KVNF is part of Rocky Mountain Community Radio, a 16-member coalition of community radio stations in Colorado, Utah, and New Mexico that share content.
Last week, KVNF participated in a the RMCR Conference in Carbondale hosted by community radio station KDNK.
As part of the conference, KVNF’s Laura Palmisano, RMCR's Bente Birkland, and KUNC’s Brian Larson, talked about the nitty-gritty of reporting and the effort and hurdles that aren’t heard on the radio. The program was hosted by KDNK News Director January Jones.
Ali Lightfoot speaks with director Merrily Talbott and several young performers from the production of “Hippies and Rednecks Unite, ” a new play that explores culture and stereotype in the North Fork Valley.
Ann Wenzel, Ann Brach and Elaine Brett of The Western Colorado Community Foundation speak with Ali Lightfoot. The organization primarily serves Mesa, Garfield, Eagle, Rio Blanco, Delta, Montrose and Ouray counties and works closely with individuals, families and organizations to create charitable legacies to benefit our residents and improve the quality of life in western Colorado.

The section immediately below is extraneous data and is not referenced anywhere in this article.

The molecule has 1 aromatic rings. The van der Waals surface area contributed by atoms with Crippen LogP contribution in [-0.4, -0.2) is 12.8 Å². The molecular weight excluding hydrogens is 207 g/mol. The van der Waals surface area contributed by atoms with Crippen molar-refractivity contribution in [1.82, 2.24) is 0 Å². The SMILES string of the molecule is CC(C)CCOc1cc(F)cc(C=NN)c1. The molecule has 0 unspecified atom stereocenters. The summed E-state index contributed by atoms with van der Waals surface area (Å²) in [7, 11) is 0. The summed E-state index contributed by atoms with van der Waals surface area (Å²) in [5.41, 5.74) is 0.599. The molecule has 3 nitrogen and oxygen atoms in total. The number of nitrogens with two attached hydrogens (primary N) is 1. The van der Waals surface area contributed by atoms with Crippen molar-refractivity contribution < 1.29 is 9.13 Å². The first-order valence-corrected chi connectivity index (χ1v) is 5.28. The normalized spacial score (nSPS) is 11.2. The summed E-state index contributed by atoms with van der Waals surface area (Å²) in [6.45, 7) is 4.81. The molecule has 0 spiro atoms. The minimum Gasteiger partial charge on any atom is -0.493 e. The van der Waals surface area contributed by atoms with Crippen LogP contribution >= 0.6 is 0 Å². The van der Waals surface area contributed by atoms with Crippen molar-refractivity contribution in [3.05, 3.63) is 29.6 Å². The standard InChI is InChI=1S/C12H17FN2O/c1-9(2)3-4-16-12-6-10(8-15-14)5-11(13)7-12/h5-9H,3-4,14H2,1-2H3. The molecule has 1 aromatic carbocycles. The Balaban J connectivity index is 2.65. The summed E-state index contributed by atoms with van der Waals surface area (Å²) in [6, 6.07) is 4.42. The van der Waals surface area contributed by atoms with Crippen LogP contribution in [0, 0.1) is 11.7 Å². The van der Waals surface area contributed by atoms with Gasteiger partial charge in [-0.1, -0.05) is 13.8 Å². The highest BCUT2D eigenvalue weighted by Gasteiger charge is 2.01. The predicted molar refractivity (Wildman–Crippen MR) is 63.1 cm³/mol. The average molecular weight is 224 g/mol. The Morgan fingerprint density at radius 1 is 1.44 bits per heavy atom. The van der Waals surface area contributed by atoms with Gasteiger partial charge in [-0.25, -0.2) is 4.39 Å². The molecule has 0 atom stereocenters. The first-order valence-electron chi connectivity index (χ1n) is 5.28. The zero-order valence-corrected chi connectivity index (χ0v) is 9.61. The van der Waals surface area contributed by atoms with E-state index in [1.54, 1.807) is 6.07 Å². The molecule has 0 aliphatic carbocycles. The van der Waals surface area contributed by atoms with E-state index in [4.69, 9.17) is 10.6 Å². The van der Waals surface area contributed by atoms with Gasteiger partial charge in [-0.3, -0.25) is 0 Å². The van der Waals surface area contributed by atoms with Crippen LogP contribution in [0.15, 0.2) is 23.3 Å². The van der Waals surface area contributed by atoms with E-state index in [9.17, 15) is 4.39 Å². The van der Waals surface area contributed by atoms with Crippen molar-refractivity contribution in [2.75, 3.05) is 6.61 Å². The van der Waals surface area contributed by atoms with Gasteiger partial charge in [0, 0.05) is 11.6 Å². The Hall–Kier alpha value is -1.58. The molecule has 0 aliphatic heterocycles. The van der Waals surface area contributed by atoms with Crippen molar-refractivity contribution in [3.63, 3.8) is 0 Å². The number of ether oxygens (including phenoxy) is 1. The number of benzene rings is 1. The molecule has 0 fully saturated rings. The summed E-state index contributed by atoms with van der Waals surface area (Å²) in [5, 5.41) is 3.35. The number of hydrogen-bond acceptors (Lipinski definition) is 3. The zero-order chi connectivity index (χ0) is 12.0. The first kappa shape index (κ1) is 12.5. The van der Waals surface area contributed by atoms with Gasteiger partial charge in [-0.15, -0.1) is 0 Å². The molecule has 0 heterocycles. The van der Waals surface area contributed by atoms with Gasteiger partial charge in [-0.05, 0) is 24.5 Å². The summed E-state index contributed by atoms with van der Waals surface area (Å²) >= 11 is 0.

For more info, visit: http://www.wc-cf.org/index.htm
A special program to celebrate KVNF's 35th Birthday. Explore the history of KVNF with station founder Campbell Stanton, former staffers Patrick Webb, Jeff Reynolds and Sally Kane, and longtime volunteers Liz Lilian and Felix Belmont. They share stories about the station's first broadcast and studio and discuss KVNF's mission to serve the community. Explore the past and find out what these longtime supporters hope for the future.
The North Form Mosquito Abatement District is a small operation based out of Paonia that has to strike a balance between keeping populations in check, while also trying to keep the citizens they’re protecting happy and safe. It's a tricky tightrope that has been the source for debate for years. KVNF's Jake Ryan talks to the employees about disease, fruit juice, dynamite, and more.
The 19th Amendment guarantees women in the United States the right to vote. Tuesday was the 94th anniversary of its passage and Women’s Equality Day.
To celebrate about 15 women dressed like they’re from the early 1900's marched around the courthouse in downtown Montrose. They chanted and waved signs that said “vote it counts” and “women make a difference”.
Karen Connor wore a tri-color sash that read “votes for women”.
"We’re here to remind people that women worked really hard to get the vote and they need to remember that and go out and vote," Connor said.